Here on the outskirts of Joshua Tree, the low-slung black pavilion is the brainchild of Robert Stone -- former punk rocker and studio artist, now architect. And if you haven't yet figured it out, his one-bedroom desert dwelling -- Rosa Muerta, or Dead Rose -- doesn't exactly conform to the prevailing fashions of modern architecture, nor is it a design stunt. "I'm not interested in big unconventional approaches to architecture," says Stone, a Palm Springs-area native with a passion for restoring lowriders. He points out that his 1964 Ford Falcon's sleek profile mirrors the open-air pavilion, which he calls an exercise in "glamping," or glamorous camping.
The project consists of four spaces -- living room, bedroom, kitchen and bathroom -- that are all black. Walls, ceiling and floor are pitch black. Ditto the stove, microwave, refrigerator, faucets, cabinets, toilet, light sconces, glass sinks, night stands, towels and bedspread. The 40-year-old architect -- with shaved head, flame tattoos shooting up his arm and "Punk and Freedom" emblazoned a bit higher up -- built the structure over three years, all by himself.
Working for his dad, a spec-home builder, he learned to plumb, paint, roof, run electrical lines, install septic tanks, pour concrete, fashion cabinets. "It's the only way I could get to build what I want to build -- I'm the cheapest carpenter I know," he quips.
Rosa Muerta sits in the middle of raw desert dotted with a few hairy-armed Joshua Trees. Stone rents it out to intrepid souls under his development Pretty Vacant Properties, named after the Sex Pistols song that he and financial partner John Anderholt repeatedly played in Stone's Indian Wells garage years ago.
"This place is not for 99% of people," the architect says. "It's a rental house, but we ask more of people who come here. I'm creating a place for people to create their own experiences. It takes a bit of bravery. Each person has to figure out how to live in it."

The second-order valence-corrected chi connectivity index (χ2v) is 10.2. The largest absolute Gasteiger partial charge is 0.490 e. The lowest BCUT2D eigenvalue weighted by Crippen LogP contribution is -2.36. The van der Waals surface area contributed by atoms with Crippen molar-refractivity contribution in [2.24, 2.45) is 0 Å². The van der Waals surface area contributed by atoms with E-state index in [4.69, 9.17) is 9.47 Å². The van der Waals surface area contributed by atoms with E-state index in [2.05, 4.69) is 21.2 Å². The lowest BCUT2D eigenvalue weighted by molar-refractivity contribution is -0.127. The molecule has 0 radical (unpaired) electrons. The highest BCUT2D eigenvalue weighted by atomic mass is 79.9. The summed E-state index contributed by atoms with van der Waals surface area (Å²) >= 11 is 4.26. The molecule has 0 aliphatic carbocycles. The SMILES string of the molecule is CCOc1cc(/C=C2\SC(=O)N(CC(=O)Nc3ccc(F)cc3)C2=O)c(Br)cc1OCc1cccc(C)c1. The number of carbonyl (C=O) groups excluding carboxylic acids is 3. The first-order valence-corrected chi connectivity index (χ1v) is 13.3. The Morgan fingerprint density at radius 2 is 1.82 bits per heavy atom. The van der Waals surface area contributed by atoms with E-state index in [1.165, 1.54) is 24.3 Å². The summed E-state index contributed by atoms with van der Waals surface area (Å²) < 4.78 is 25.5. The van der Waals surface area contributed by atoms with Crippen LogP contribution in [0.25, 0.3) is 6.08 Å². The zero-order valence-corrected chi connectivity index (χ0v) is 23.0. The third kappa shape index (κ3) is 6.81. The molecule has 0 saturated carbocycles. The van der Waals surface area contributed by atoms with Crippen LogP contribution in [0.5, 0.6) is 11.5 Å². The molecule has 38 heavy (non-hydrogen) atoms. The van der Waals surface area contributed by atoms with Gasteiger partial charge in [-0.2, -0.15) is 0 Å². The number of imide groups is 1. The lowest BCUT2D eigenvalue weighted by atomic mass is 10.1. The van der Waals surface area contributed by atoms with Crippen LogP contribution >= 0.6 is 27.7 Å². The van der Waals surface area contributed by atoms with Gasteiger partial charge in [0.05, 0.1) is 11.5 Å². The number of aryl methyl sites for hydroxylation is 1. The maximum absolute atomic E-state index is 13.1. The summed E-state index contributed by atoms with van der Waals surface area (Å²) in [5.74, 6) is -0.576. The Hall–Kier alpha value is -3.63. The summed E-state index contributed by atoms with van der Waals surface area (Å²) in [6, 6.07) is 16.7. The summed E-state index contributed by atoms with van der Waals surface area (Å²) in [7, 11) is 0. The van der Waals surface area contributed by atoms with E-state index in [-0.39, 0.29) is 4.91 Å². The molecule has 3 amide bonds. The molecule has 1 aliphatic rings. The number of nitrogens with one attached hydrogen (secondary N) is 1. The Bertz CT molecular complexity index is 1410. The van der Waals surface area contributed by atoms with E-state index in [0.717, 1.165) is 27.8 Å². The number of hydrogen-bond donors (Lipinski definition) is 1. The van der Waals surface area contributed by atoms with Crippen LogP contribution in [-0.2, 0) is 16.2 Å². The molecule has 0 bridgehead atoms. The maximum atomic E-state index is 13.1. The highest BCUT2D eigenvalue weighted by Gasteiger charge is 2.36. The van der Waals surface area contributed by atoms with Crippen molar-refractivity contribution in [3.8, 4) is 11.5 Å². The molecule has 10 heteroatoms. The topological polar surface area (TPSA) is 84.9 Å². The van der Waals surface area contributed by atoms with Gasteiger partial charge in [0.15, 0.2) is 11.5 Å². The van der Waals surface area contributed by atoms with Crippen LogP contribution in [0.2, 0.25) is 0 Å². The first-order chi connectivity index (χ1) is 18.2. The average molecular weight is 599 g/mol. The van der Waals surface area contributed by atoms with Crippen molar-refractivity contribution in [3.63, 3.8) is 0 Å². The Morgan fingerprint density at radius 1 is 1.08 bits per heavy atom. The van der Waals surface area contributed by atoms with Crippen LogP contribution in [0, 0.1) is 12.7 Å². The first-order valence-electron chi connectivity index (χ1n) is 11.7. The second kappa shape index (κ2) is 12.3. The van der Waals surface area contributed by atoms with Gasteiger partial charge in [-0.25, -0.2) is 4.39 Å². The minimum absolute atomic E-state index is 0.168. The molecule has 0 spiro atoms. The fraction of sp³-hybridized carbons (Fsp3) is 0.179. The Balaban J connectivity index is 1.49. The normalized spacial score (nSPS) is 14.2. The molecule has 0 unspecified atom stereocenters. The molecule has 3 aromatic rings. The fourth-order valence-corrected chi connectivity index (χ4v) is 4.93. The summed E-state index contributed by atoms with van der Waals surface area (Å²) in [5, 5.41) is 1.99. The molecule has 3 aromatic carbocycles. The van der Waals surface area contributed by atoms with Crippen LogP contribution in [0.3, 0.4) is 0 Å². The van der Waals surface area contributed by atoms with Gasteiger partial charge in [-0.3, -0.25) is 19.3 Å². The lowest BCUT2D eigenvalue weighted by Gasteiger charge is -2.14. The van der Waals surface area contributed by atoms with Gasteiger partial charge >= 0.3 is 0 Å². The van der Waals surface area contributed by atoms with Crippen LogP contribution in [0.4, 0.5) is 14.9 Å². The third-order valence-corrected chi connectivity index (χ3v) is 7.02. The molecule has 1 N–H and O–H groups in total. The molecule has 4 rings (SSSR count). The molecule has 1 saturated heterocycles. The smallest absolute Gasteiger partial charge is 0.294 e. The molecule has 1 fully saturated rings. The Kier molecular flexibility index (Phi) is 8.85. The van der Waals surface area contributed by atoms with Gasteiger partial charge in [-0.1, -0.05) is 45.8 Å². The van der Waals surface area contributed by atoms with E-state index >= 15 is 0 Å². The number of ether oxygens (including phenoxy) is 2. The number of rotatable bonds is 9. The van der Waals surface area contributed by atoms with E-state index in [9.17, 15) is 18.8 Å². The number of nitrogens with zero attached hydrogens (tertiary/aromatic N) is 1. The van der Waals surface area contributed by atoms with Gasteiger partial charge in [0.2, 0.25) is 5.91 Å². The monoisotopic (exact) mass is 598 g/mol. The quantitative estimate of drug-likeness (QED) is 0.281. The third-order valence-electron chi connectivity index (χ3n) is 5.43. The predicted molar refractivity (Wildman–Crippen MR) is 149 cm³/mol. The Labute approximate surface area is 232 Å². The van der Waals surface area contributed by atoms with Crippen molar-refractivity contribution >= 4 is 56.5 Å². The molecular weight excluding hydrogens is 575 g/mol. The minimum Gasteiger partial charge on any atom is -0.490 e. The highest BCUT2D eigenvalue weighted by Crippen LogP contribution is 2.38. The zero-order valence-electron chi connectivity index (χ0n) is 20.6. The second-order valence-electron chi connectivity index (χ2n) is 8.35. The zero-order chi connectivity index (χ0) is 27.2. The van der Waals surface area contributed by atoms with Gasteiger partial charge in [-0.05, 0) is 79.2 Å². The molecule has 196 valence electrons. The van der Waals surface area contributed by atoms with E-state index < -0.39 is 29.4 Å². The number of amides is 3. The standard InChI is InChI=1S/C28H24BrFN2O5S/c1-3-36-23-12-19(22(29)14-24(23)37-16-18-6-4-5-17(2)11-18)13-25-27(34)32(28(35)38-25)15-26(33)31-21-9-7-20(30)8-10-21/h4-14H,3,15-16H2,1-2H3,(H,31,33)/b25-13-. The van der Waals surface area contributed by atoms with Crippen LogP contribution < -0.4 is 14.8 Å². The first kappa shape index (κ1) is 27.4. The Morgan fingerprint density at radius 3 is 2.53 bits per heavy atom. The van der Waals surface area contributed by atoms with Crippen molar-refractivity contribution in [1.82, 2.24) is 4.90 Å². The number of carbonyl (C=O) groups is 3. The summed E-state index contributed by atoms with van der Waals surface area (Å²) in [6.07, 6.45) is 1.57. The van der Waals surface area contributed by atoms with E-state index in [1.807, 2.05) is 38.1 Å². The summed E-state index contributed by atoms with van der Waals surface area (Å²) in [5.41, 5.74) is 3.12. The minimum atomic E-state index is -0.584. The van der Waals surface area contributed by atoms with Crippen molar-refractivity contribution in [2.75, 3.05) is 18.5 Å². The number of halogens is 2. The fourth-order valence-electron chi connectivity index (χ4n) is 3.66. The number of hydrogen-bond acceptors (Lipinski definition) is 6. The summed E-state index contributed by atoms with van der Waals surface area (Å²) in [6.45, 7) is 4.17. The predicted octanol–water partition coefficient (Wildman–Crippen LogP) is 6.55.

Five architects recently spent the day going over a PowerPoint presentation before kicking back, projecting a James Bond film onto a sheet hung on the wall and soaking in the spa that evening. Two restaurateurs brought BB guns and shot tin cans from the back patio, then posted their what-we-did-this-weekend high jinks on Flickr. Another couple took advantage of the isolated locale and amped up music until the wee hours of the morn.
"I don't even know what people do out here," Stone says. "I just clean up."
And keeping the all-black building spic-and-span in the sandy environment is not an easy task. Stone is in an ongoing fight against the loose, gritty particles that seep into the open-structure's inky-hued appointments. An array of textures -- the rough-clad cinder blocks, the mirrored bathroom sink -- are all but destined to collect dust. But black is an integral element to the architect's project. "Black is a foil," Stone explains. "People are the color -- they're what bring it to life."
The unusual structure recalls Stone's earlier artwork, which often revolved around turning iconic, ubiquitous objects on their head. He reinterpreted the classic picnic table for the Echo, a funky club on Sunset Boulevard in Echo Park. Built-in ashtrays with black sand ran down the center of rough-hewn tabletops painted charcoal. Enlarged benches were positioned so clubgoers faced away from the table instead of toward it.
"Smoking is a nomadic activity," Stone says. "You are always going away from things in order to smoke. Here you are gathering around something. It instigates social theater by creating crossing paths -- people lean over one another to use the ashtray. It brings strangers into contact."
In another project, he altered concrete parking blocks by giving them a curved front and setting a steel pipe into the top edge, then he surreptitiously installed them in locations throughout Los Angeles. The objects quickly attracted skateboarders but went unobserved by property owners and passersby.
"My work is always all about creating an armature to create an activity," he says. "I'm trying to look at how objects can engage a performance."
Rosa Muerta may be his largest art project to date, but Stone insists that his pavilion is "serious modern architecture."
Even with that big heart-shaped window above the steamy spa?
"I dare people to call that ornament. It's custom made -- steel runs through it. It's an integral part of the structure," he says, bristling at the notion that most modern architects would scoff at the use of such iconography. Then in a less combative retort, he muses, "I'm slightly attracted to things I'm afraid of putting out there."
"Flat out -- it's about love, OK?" he says. "I've put my heart and soul into this project."